I was rather surprised that my 12 year old Canon EOS 450D has all the capabilities required for tethered shooting. More modern cameras have a higher resolution , but I find the images the Canon EOS 450D takes more than adequate. I'm using the 18-55mm kit lens that came with the camera.
Camera USB cable
To tether the camera to a computer you'll need a USB cable. The type of cable depends on the camera. Make sure it's long enough. No picture — it's a USB cable.
A tripod is essential when taking 360° images. You don't need anything stormproof, but it should be height-adjustable and keep your camera steady. I prefer to have a quick release adapter fitted to the tripod, but that is optional.
Optional — a ring light
I wanted more light when taking images, so I purchased an LED ring flash. This model has a mode that illuminates constantly. An LED ring light, rather than a ring flash. The light from the light tent comes from above, the light from this ring light from the front. I found that to be a good combination.
Easy to overlook, but nothing is more annoying than running out mid-shoot. Make sure you have plenty of rechargeable batteries for your camera and lights. Depending on your set-up you need some power banks to run the turntable and lights.
No surprise here. Any laptop running MacOS or Linux should do. Faster is better. More memory is better. There is some heavy image processing involved. More CPU cores is definitely better. Windows is not supported. I'm sure there is 360° software for Windows, but not this one.
That's all we need to take 360° images. Here's a picture of the complete set-up:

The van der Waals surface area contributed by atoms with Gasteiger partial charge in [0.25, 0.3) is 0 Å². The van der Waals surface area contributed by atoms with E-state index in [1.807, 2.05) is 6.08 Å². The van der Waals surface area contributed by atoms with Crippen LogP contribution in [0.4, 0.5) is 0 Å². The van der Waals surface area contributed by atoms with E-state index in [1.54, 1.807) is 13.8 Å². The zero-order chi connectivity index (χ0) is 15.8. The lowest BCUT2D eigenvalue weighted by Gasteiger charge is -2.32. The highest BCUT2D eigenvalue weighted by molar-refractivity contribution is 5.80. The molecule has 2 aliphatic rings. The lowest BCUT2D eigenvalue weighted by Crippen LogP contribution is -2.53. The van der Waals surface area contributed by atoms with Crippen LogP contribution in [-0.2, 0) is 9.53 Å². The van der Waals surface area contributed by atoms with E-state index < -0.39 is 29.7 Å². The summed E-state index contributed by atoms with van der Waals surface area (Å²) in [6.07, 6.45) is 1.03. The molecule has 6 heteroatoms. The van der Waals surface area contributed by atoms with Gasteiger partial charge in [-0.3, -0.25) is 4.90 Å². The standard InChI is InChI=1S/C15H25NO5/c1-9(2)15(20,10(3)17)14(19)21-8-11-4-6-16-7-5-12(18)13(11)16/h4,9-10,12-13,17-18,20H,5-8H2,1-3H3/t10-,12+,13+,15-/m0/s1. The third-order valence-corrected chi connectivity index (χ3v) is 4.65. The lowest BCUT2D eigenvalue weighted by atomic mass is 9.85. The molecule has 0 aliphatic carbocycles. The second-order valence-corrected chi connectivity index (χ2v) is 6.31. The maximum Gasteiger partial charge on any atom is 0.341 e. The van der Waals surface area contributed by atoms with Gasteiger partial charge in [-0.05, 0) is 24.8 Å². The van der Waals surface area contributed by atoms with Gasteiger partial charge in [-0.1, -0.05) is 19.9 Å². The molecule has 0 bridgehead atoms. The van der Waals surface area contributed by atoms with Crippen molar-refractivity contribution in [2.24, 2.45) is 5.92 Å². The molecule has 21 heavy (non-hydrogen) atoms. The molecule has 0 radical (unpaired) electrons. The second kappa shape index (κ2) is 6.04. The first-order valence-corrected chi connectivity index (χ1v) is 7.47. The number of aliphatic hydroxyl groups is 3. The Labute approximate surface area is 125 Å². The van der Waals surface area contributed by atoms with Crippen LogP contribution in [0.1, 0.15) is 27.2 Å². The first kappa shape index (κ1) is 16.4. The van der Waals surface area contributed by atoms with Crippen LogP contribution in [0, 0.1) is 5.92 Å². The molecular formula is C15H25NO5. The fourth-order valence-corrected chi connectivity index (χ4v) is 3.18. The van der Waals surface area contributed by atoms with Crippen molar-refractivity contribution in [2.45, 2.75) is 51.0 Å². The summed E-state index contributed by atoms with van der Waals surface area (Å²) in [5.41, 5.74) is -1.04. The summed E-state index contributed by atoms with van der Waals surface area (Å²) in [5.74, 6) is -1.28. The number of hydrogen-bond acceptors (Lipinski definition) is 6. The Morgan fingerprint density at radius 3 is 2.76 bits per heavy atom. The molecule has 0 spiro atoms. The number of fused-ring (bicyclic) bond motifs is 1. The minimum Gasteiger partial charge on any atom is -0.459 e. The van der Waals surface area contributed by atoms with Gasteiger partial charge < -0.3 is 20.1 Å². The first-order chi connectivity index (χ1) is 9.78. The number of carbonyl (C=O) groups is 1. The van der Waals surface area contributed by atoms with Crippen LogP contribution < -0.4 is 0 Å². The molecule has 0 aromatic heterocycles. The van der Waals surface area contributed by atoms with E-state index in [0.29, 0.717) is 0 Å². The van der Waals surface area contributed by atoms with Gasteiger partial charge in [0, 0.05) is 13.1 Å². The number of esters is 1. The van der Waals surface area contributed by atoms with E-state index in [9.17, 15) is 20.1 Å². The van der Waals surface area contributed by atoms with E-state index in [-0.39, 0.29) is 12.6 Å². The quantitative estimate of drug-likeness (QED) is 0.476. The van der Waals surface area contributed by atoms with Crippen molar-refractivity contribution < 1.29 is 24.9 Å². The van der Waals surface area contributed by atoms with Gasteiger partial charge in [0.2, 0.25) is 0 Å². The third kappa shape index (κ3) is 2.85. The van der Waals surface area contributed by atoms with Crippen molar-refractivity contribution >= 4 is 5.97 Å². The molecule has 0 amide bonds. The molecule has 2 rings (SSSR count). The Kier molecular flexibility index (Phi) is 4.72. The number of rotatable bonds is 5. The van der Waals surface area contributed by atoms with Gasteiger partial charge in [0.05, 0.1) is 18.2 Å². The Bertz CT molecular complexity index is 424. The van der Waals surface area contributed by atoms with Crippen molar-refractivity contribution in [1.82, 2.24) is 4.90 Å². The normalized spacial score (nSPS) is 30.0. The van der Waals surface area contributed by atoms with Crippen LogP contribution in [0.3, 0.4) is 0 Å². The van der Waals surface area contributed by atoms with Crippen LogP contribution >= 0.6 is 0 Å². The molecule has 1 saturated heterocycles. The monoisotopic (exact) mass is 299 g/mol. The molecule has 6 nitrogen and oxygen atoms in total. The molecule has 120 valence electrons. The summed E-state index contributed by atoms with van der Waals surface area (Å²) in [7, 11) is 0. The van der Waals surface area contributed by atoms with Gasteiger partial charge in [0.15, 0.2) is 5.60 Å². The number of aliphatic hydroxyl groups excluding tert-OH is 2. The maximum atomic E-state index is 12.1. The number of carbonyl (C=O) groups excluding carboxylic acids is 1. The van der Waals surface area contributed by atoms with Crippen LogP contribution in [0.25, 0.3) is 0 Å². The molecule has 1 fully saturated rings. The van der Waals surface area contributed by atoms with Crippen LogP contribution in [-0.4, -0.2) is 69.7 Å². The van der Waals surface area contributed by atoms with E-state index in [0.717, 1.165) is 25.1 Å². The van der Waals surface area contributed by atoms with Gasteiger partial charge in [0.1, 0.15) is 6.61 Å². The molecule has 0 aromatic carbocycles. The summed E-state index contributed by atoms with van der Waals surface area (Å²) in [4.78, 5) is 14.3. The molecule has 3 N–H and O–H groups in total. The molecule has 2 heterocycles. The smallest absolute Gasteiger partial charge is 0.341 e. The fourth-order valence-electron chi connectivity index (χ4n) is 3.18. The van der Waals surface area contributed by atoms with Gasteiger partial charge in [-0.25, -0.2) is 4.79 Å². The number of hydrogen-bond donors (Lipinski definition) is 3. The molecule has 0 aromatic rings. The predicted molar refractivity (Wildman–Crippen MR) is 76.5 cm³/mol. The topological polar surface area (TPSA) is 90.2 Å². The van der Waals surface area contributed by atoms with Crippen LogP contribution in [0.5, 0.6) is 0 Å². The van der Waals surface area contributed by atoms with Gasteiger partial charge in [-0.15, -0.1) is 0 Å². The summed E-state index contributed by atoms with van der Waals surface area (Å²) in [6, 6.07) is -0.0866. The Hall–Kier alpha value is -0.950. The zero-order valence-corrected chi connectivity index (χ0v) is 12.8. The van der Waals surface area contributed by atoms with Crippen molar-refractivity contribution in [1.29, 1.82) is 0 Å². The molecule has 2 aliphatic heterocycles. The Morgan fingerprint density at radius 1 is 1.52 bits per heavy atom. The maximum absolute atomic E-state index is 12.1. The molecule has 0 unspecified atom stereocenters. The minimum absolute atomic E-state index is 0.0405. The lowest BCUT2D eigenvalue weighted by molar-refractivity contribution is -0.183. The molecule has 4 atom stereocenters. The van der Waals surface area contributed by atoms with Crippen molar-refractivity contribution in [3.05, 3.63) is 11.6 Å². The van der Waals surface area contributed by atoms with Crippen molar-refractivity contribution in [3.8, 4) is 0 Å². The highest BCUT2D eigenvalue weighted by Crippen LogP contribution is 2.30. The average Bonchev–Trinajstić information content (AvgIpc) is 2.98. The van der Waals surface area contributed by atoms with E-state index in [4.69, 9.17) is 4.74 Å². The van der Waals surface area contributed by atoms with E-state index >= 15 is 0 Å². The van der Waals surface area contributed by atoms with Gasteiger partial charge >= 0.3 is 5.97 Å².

For now the instructions are for Linux only. Specifically for Ubuntu. MacOS instructions will follow. (Until then try using “brew” instead of “apt”)
Before we install the software to take 360° images, we first need to install some programs that are required by that software. This is where it gets involved and complicated. I did say that these instructions are very detailed. Skip the software installation stuff if you're not interested (yet).
This is the software that communicates with the camera.
sudo apt install libgphoto2-dev
sudo apt install gphoto2
Once installed, we check if gPhoto2 can detect our camera. Turn the camera on, connect it with the USB cable to the computer and type:
If all goes well, you'll see your camera listed. Like this:
Model Port ---------------------------------------------------------- Canon EOS 450D (PTP mode) usb:001,006
I use ImageMagick to perform the image processing (cropping, white balance etc.). You can try the following to install ImageMagick:
sudo apt install imagemagick
Once installed run the following command:
If the output shows that version 7 is installed like this…
Version: ImageMagick 7.0.10-10 Q16 x86_64 2020-04-29
…all is well. If however the output looks like this…
Version: ImageMagick 6.9.10-23 Q16 x86_64 20190101
…then version 6 is installed and unfortunately version 6 is missing some features I'm using. We need to build version 7 of ImageMagick ourselves.
Building ImageMagick Version 7
First we make the source repositories available:
sudo vi /etc/apt/sources.list
The 'deb-src' entries are probably all commented out. Remove the comment for those that a 'deb' entry above them that is not commented out. Save the file.
sudo apt-get update
Get the ImageMagick build dependencies:
sudo apt-get build-dep imagemagick -y
Have a coffee break then get the ImageMagick source:
tar xvzf ImageMagick.tar.gz
sudo make install
sudo ldconfig /usr/local/lib
Log out and back in again.
Version: ImageMagick 7.0.10-10 Q16 x86_64 2020-04-29
Building ImageMagick 7 with fftw on macOS
The ImageMagick version installed by “brew” on MacOS is version 7, but it is missing an important feature—fftw. Here's how to build ImageMagick with fftw on macOS:
brew edit imagemagick
Where there are lots of “depends_on” entries, add the following line:
Elsewhere in the file, change --without-fftw to --with-fftw, save the file and run:
brew install --verbose --debug -s imagemagick
The output should contain: